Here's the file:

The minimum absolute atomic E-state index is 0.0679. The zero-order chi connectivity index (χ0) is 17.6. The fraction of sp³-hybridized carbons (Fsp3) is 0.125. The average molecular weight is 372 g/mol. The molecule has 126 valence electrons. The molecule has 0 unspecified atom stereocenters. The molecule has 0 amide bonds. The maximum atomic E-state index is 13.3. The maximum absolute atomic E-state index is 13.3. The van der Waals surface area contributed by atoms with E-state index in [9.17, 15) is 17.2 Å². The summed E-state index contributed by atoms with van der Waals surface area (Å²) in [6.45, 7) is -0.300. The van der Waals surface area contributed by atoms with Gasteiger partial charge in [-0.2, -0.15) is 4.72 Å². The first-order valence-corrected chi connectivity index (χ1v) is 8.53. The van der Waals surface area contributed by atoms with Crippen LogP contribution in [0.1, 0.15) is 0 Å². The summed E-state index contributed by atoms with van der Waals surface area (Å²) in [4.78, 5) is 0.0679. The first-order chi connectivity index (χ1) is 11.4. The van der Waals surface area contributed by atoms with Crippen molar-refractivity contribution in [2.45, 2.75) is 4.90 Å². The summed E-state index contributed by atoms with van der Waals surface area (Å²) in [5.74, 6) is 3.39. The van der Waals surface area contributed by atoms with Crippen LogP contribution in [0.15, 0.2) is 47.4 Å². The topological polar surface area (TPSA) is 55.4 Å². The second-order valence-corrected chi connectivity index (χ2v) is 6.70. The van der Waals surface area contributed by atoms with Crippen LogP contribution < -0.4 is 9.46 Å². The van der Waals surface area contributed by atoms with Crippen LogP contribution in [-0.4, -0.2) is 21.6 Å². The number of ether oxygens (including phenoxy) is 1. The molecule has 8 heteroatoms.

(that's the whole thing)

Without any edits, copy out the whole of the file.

The minimum absolute atomic E-state index is 0.0679. The zero-order chi connectivity index (χ0) is 17.6. The fraction of sp³-hybridized carbons (Fsp3) is 0.125. The average molecular weight is 372 g/mol. The molecule has 126 valence electrons. The molecule has 0 unspecified atom stereocenters. The molecule has 0 amide bonds. The maximum atomic E-state index is 13.3. The maximum absolute atomic E-state index is 13.3. The van der Waals surface area contributed by atoms with E-state index in [9.17, 15) is 17.2 Å². The summed E-state index contributed by atoms with van der Waals surface area (Å²) in [6.45, 7) is -0.300. The van der Waals surface area contributed by atoms with Gasteiger partial charge in [-0.2, -0.15) is 4.72 Å². The first-order valence-corrected chi connectivity index (χ1v) is 8.53. The van der Waals surface area contributed by atoms with Crippen LogP contribution in [0.1, 0.15) is 0 Å². The summed E-state index contributed by atoms with van der Waals surface area (Å²) in [4.78, 5) is 0.0679. The first-order chi connectivity index (χ1) is 11.4. The van der Waals surface area contributed by atoms with Crippen molar-refractivity contribution in [2.45, 2.75) is 4.90 Å². The summed E-state index contributed by atoms with van der Waals surface area (Å²) in [5.74, 6) is 3.39. The van der Waals surface area contributed by atoms with Crippen LogP contribution in [0.15, 0.2) is 47.4 Å². The topological polar surface area (TPSA) is 55.4 Å². The second-order valence-corrected chi connectivity index (χ2v) is 6.70. The van der Waals surface area contributed by atoms with Crippen LogP contribution < -0.4 is 9.46 Å². The van der Waals surface area contributed by atoms with Crippen LogP contribution in [-0.4, -0.2) is 21.6 Å². The number of ether oxygens (including phenoxy) is 1. The molecule has 8 heteroatoms.